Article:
Saturday, 15 April 2023

Gley Lancer for the Sega Mega Drive

Years ago I remember Dara Ó Briain saying that, as entertainment products, video games are unique because they actively work against the player experiencing the entirety of its content. Which (obviously) differs from film, albums, literature, art, etc. in which the viewer, listener, and reader get to consume everything. Though readers of Joyce's Finnegan's Wake might raise a counterpoint. The video game industry is well aware of this, which is why in the days of blockbuster video games costing almost as much as blockbuster movies to produce, they're made much easier than they used to be. Or, to be more accurate, more accessible. Infinite respawns are available as standard across most modern titles, and the use of achievements are used to incentivise game playing excellence. A game still wants to end you, but there are sanctioned ways of bypassing premature endings to enjoy the full artistry of what's on offer. And the provision of crutches to get a player through a game as quick as they like helps shepherd players onto other titles on the release schedule.

All this struck me as I was playing though Gley Lancer, the 30-year-old Mega Drive shooter recently given a new lease of life on modern systems. As the system was, in its day, arguably the best console for scrolling shoot 'em ups, Gley Lancer stood out from the crowd for several reasons. Its play mechanics, the (mostly) quality graphics and decent sound engine and, a boon or a curse depending on your preferences, its difficulty - or lack thereof. This makes it somewhat unique on Sega's black box considering other entries into the horizontal blaster genre, like Hellfire and Gynoug pack a hefty challenge.

As games go, Gley Lancer brings two new mechanics to the party. The first is adjustable speed. Tradition up to this point had it that one's spaceship starts out as slow as a three-wheeled Lada and becomes zippy through the collection of speed power ups. Not here. The default setting is slow, but a press of the button allows the ship to speed up and slow down. Handy for later in the game when there are flying blocks and platforms to negotiate. The other are the options. At the beginning of the game you're given the choice about how your add-ons should fire. Should they automatically target the nearest enemy? Should they fire in the opposite direction your craft is moving? Should they circle the ship and fire forwards? There are more combinations, and inevitably everyone will have their own preferences. Interestingly, building on this gimmick is what the Switch and PlayStation 5 versions have done. Twin stick controls means the direction of fire can be guided by the second stick, and the patterns can be changed on the fly (along with other mod cons like rewinding the game, and sticking on the scanline shader).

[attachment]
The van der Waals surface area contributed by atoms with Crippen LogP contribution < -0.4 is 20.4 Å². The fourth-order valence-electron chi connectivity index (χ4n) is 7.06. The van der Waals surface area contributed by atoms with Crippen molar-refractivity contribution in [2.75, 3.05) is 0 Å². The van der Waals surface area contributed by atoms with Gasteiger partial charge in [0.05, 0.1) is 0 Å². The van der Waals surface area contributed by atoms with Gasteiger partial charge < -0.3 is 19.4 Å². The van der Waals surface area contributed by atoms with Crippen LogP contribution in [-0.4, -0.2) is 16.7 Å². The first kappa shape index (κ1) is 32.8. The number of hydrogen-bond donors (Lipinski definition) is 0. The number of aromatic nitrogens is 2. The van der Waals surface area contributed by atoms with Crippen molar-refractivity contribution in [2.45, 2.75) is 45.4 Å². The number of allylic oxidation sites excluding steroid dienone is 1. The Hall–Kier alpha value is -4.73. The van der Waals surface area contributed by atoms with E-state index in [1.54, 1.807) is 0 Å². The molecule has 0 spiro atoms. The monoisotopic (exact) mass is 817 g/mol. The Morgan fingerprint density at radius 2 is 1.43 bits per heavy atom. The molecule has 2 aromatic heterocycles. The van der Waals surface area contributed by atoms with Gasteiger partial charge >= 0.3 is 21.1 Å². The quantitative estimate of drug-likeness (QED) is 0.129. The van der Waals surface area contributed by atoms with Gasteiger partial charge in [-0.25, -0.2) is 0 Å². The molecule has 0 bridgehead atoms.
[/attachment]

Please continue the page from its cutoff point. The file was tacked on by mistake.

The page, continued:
Unlike other shooters, there's a strong focus on plot. For most it's a throw away excuse for framing an exercise in explosions and violence, but here it cannot be escaped. There are cut scenes galore done in the customary anime style in which you, Lucia Cadbrock, absconds with the Gley Lancer to rescue Dad from the evil, anonymous aliens. They can be skipped in-between intervals of levels, but the lengthy sequence at the end of the game cannot. For some reason, games with extensive cut scenes do command a premium on the retro market, and a copy of the original release will knock you back at least £200.

The rest, however, is fairly standard fare. Shoot the baddies, collect the power ups (spread shot, bounce shot, short range powerful shots, lasers, you know the drill), see off the end-of-level guardian. Rinse and repeat. It's very straightforward. Except for the first level, which shades into the annoying. Within seconds you're thrown into a shower of rocks and space debris that are indestructible, all the while the lovely parallax background of more asteroids clips along at a fair pace. This makes discerning objects very difficult. But apart from that, it's plain sailing from that point on. There are some nice-looking levels and stylish bosses, but it's all so very easy. Apart from the end-of-game baddy these bosses are the very opposite of a bullet sponge. If you so much breathe on them they expire, which is a shame as there is potential here for good, challenging confrontations with well-drawn and well-animated bad 'uns. All accompanied by a technically accomplished but a not very memorable sound track.

And this is where we get back to the issue we began with. Gley Lancer is an entertaining enough shooty romp across 11 levels. The two mechanical innovations make for an interesting experience (as well as being left wondering why more successive shooters didn't adopt them), and while not a technical masterpiece it is well-programmed, and the attention to detail is suggestive that it was a labour of love for some on the coding team. And if they've done a good job, why not show it off? The decision to make the bosses super easy, how the player is untroubled, and how higher difficulty levels are available if the game is completed suggests the production crew wanted to put everything they had created out on display. Or if not display, within reach of most players. Therefore, in playing Gley Lancer you'll get to experience all that it offers. The problem lies in whether you'd want to do it much after you've been through it once or twice.

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